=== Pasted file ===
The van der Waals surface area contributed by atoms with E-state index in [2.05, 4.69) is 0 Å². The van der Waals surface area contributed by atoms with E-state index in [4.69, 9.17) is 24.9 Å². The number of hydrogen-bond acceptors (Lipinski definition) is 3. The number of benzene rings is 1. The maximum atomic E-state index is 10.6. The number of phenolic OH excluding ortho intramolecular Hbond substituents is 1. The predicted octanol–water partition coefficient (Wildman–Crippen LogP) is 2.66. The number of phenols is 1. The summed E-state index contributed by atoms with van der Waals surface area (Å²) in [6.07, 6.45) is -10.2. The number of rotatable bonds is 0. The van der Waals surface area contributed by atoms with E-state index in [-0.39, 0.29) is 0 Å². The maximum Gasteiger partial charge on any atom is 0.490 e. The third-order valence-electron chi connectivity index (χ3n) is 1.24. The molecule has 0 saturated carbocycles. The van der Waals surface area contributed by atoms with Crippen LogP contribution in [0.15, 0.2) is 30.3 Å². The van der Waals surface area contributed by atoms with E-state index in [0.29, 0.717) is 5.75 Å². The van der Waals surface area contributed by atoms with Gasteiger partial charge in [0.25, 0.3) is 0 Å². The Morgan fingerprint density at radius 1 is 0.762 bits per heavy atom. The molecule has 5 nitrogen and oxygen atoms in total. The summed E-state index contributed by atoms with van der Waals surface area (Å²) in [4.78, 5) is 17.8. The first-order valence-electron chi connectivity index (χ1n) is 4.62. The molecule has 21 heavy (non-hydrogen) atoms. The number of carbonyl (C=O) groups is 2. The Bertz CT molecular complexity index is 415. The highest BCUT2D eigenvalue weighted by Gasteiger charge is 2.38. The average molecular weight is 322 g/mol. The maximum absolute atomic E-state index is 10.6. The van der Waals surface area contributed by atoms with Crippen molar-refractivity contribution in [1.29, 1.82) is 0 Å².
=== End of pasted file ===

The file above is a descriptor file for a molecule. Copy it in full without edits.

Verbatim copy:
The van der Waals surface area contributed by atoms with E-state index in [2.05, 4.69) is 0 Å². The van der Waals surface area contributed by atoms with E-state index in [4.69, 9.17) is 24.9 Å². The number of hydrogen-bond acceptors (Lipinski definition) is 3. The number of benzene rings is 1. The maximum atomic E-state index is 10.6. The number of phenolic OH excluding ortho intramolecular Hbond substituents is 1. The predicted octanol–water partition coefficient (Wildman–Crippen LogP) is 2.66. The number of phenols is 1. The summed E-state index contributed by atoms with van der Waals surface area (Å²) in [6.07, 6.45) is -10.2. The number of rotatable bonds is 0. The van der Waals surface area contributed by atoms with E-state index in [-0.39, 0.29) is 0 Å². The maximum Gasteiger partial charge on any atom is 0.490 e. The third-order valence-electron chi connectivity index (χ3n) is 1.24. The molecule has 0 saturated carbocycles. The van der Waals surface area contributed by atoms with Crippen LogP contribution in [0.15, 0.2) is 30.3 Å². The van der Waals surface area contributed by atoms with E-state index in [0.29, 0.717) is 5.75 Å². The van der Waals surface area contributed by atoms with Gasteiger partial charge in [0.25, 0.3) is 0 Å². The Morgan fingerprint density at radius 1 is 0.762 bits per heavy atom. The molecule has 5 nitrogen and oxygen atoms in total. The summed E-state index contributed by atoms with van der Waals surface area (Å²) in [4.78, 5) is 17.8. The first-order valence-electron chi connectivity index (χ1n) is 4.62. The molecule has 21 heavy (non-hydrogen) atoms. The number of carbonyl (C=O) groups is 2. The Bertz CT molecular complexity index is 415. The highest BCUT2D eigenvalue weighted by Gasteiger charge is 2.38. The average molecular weight is 322 g/mol. The maximum absolute atomic E-state index is 10.6. The van der Waals surface area contributed by atoms with Crippen molar-refractivity contribution in [1.29, 1.82) is 0 Å².